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Capturing the Inimitable Glory of the English Garden

Flowers

This May, approximately 385 years after Dutch noble houses, their scullery maids and footmen alike, rushed greedily to acquire the prized perennials, Salisbury, Conn., had its own little burst of tulip mania. 

The 17th-century fever (and fall) for these flowers has been styled as a metaphor for every kind of asset bubble in the 20th and 21st century — from the subprime mortgage boom to the tizzy for cryptocurrency and NFTs. 

But setting speculative markets aside, it’s easy to see why the tulip and its painterly petals, independent of economic theory, has captured the imagination for centuries, held dear by famed florists and Flemish Baroque masters like Jan Davidsz de Heem. 

So it’s no wonder that, when English gardener and Salisbury, Conn., resident Pom Shillingford started her first floral business venture, she made cut tulips the star opening offer.

English Garden Grown, Shillingford’s locally cultivated, cut-stem service offers something unique for a growing number of subscribers: a perfect eight weeks of decor-ready flowers that look like you grew them yourself. 

Shillingford teamed up with Matt Sheehan, a farmer who lives in Sharon, Conn., and Brooklyn, N.Y., and is the husband of “The Vintage Baker” cookbook author Jessie Sheehan. Together, they set out to provide subscribers with a month of weekly buckets of fresh tulips, followed by four weeks of peony buckets. 

Fellow Brit (and the executive chef and co-owner of The White Hart Inn) Annie Wayte was so smitten with the blossoms that she sold English Garden Grown extras at Provisions at The White Hart in Salisbury. 

Sitting in her pale petal-pink kitchen on Salisbury’s Main Street in early June, Shillingford, tall and slender, infectiously gregarious and effortlessly chic in summer chinos and flip-flops, traced all of her botanical inspiration to her childhood. She’s lived in Salisbury with her husband, David, and their three children since 2012, but grew up in Hampshire — yes, the same Southeast English countryside county that Jane Austen called home. Her mother was a gardener and her grandmothers were gardeners. 

“I didn’t even know you could buy flowers at a store until my late teens,” Shillingford recalled with a laugh. With so much growing in everyone’s yard, what was the need? And the floral styling of the day? It was all about Constance Spry, who designed the arrangements for the wedding of Wallis Simpson to the Duke of Windsor — and for Queen Elizabeth II’s coronation. 

Having spent her youth surrounded cozily by farm-fresh flowers, Shillingford was shocked when she moved from Hampshire to London. 

“Everyone used this company called Interflora to send these horrendous arrangements: stiff, stark, scentless, with no character. Roses and rigid irises and all that floral foam. Flown-in from who knows where — unsustainable and environmentally devastating …” 

Surrounded by her four dogs — two grown black Labradors, an excitable black puppy, and a lone, grande dame pug — Shillingford elaborated on her goal of filling her subscribers’ homes with quintessentially English arrangements (no American zinnias here!) that were timely for the season and completely locally grown. No easy job in the short New England season.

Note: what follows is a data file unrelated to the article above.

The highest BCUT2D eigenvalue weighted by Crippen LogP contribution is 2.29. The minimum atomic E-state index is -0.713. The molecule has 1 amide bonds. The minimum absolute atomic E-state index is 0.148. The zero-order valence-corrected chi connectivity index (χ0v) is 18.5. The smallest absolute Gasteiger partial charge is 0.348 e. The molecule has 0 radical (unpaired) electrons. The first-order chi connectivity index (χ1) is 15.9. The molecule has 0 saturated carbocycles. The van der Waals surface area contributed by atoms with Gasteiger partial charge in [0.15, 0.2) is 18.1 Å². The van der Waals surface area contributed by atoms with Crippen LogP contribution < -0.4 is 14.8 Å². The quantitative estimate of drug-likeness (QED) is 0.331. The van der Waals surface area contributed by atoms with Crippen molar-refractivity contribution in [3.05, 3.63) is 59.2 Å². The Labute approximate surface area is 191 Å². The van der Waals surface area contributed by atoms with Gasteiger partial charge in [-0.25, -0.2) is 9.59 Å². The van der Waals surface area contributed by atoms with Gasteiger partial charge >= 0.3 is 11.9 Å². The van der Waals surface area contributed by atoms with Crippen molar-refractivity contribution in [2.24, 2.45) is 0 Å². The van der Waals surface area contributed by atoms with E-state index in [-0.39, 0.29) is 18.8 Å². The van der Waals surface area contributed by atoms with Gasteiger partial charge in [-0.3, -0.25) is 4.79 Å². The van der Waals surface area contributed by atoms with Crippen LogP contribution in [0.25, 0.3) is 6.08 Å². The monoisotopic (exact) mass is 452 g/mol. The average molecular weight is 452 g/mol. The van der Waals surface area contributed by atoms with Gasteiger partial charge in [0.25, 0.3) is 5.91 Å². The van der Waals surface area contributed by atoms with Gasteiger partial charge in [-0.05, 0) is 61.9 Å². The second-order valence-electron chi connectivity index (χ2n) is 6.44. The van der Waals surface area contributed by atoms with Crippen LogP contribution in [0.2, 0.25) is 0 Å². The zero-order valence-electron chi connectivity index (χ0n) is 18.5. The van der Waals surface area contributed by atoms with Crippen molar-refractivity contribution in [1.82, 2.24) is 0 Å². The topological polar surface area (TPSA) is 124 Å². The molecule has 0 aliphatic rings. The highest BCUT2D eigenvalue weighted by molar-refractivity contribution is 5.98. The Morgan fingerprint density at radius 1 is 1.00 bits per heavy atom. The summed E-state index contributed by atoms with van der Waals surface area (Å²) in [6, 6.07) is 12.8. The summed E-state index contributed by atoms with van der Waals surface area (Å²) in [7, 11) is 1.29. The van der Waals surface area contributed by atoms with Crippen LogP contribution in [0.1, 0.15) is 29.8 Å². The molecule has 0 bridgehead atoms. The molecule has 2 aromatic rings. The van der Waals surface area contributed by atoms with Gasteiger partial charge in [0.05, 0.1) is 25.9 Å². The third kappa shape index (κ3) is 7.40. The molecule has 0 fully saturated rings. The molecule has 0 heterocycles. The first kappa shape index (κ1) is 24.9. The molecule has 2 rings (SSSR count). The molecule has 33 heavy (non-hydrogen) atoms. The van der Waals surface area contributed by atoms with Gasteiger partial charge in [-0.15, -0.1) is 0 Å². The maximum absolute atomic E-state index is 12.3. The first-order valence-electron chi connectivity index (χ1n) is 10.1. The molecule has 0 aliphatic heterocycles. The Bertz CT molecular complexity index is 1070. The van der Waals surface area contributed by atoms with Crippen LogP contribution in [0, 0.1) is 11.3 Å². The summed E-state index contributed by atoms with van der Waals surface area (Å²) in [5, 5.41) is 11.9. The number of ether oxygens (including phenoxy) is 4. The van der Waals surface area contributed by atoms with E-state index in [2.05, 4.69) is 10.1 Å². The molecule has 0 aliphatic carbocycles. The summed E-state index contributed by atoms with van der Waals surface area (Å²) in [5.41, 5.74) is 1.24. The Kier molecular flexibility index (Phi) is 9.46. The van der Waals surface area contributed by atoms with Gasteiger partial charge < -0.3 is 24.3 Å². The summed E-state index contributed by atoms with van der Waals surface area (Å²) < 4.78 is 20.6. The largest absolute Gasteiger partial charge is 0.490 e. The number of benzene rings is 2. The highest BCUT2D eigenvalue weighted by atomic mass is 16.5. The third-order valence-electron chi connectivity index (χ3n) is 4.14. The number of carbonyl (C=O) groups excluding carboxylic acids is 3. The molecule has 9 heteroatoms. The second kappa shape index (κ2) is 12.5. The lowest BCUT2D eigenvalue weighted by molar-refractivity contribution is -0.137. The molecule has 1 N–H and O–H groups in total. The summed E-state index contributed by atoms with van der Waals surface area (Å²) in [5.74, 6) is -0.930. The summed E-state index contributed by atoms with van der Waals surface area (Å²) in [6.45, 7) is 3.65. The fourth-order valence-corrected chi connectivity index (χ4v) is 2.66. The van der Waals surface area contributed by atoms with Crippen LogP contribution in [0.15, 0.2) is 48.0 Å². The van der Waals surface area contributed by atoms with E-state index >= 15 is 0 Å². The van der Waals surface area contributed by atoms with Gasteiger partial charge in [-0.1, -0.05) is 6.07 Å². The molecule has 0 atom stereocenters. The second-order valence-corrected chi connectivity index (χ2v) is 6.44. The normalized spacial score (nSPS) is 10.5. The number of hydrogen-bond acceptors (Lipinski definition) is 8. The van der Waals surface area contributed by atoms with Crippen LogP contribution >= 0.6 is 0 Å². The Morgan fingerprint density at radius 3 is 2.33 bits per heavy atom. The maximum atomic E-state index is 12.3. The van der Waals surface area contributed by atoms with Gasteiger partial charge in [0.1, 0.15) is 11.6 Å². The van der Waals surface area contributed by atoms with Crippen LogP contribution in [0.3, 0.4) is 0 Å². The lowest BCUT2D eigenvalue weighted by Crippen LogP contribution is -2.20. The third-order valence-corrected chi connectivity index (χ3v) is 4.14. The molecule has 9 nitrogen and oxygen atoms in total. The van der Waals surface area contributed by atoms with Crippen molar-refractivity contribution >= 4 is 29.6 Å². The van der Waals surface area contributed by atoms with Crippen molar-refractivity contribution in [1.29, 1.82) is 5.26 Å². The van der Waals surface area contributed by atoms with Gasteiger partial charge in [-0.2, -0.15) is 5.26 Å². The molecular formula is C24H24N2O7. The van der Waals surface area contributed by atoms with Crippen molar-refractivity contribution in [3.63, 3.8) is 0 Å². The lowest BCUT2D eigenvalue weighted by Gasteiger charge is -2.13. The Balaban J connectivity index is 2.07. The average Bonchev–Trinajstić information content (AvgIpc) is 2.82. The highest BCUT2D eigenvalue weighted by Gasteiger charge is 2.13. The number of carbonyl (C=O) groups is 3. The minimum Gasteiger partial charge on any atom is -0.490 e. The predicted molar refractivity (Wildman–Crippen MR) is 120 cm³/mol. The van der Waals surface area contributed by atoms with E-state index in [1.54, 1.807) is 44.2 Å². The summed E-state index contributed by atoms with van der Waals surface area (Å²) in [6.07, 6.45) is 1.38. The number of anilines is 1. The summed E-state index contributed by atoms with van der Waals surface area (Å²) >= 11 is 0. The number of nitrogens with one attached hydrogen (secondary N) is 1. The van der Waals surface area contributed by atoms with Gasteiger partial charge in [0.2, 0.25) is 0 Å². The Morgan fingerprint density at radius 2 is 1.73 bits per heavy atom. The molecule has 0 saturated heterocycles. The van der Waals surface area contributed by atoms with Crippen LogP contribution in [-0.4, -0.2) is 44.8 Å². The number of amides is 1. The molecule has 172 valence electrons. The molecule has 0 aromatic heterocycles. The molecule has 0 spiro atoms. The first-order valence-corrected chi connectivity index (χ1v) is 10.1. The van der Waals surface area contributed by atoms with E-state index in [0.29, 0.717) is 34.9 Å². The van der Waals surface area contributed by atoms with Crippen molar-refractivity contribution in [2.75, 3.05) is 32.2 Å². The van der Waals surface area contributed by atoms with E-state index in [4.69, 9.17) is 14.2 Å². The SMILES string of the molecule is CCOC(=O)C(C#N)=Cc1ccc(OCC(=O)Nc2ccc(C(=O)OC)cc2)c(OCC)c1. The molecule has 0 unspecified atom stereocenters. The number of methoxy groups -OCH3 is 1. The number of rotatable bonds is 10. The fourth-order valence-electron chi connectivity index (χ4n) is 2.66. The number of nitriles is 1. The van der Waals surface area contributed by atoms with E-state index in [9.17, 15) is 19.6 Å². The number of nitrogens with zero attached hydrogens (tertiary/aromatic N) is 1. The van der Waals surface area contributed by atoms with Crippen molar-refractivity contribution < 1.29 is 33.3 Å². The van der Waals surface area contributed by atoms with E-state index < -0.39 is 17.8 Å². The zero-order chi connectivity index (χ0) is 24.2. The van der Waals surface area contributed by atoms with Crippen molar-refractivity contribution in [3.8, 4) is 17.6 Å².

“I get on Instagram, and in February in England, the daffodils are coming up, the crocuses, the hellebores, everything is blooming and gorgeous and green. And here in the states we wait, and we wait, and we wait …” 

With the spring slip this year from bitter mud-and-frost to blistering heat, Shillingford and Sheehan felt the slam of the East Coast’s extreme climate shifts. 

“The first week in June was really the first time I felt on top of my garden, but by then the tulips are gone, alliums are done, peonies are half over. We’re heading into the end of the summer by July.”

Her biggest help in the project came from a winter online course during the pandemic held by Floret Flower Farm in Washington State’s Skagit Valley. 

Shillingford patriotically maintains that no American has fully captured the British style when it comes to garden design and floral decorating. But  it was Floret’s Erin Benzakein who inspired the launch of English Garden Grown. 

Benzakein, who is as well-known to flowerheads as Martha Stewart is to household DIY fans, is famous for her bursting, color-focused blooms and ethical sustainability in her farming. 

Still, Shillingford’s heart belongs to the Brits. Among her heroes is Arthur Parkinson, the 20-something,  social media, new generation successor to the grand tradition of English gardening — who struck up an unlikely letter-writing friendship as a child with the youngest Mitford sister, the Dowager Duchess of Devonshire.

The gardens of Chatsworth House, the late Duchess’s home in the Derbyshire Dales, is the luxurious daydream for many growers, Brit and Anglophile alike — Shillingford included. Although, “Debo,” as she was known in the Mitford clan, had her own detractors.

As she wrote in her 2010 memoir, “Wait For Me!,” “I was proud of the new border … planted with clashing bright-red plants and a few orange flowers — a startling antidote to the pastel colors favored by garden designers. I took Cecil [Beaton] to see it. ‘It’s awful!’ he bleated. ‘It’s a retina irritant.’”

Even among the tastemakers, there’s no accounting for taste. So if tightly twisted tea roses are the thing for you, that leaves more wildly arranged, and wildly captivating, buckets of tulips for the rest of us.

 

To learn more about English Garden Grown and to get on the subscription list for the 2022 spring season, follow @english_garden_grown on Instagram.

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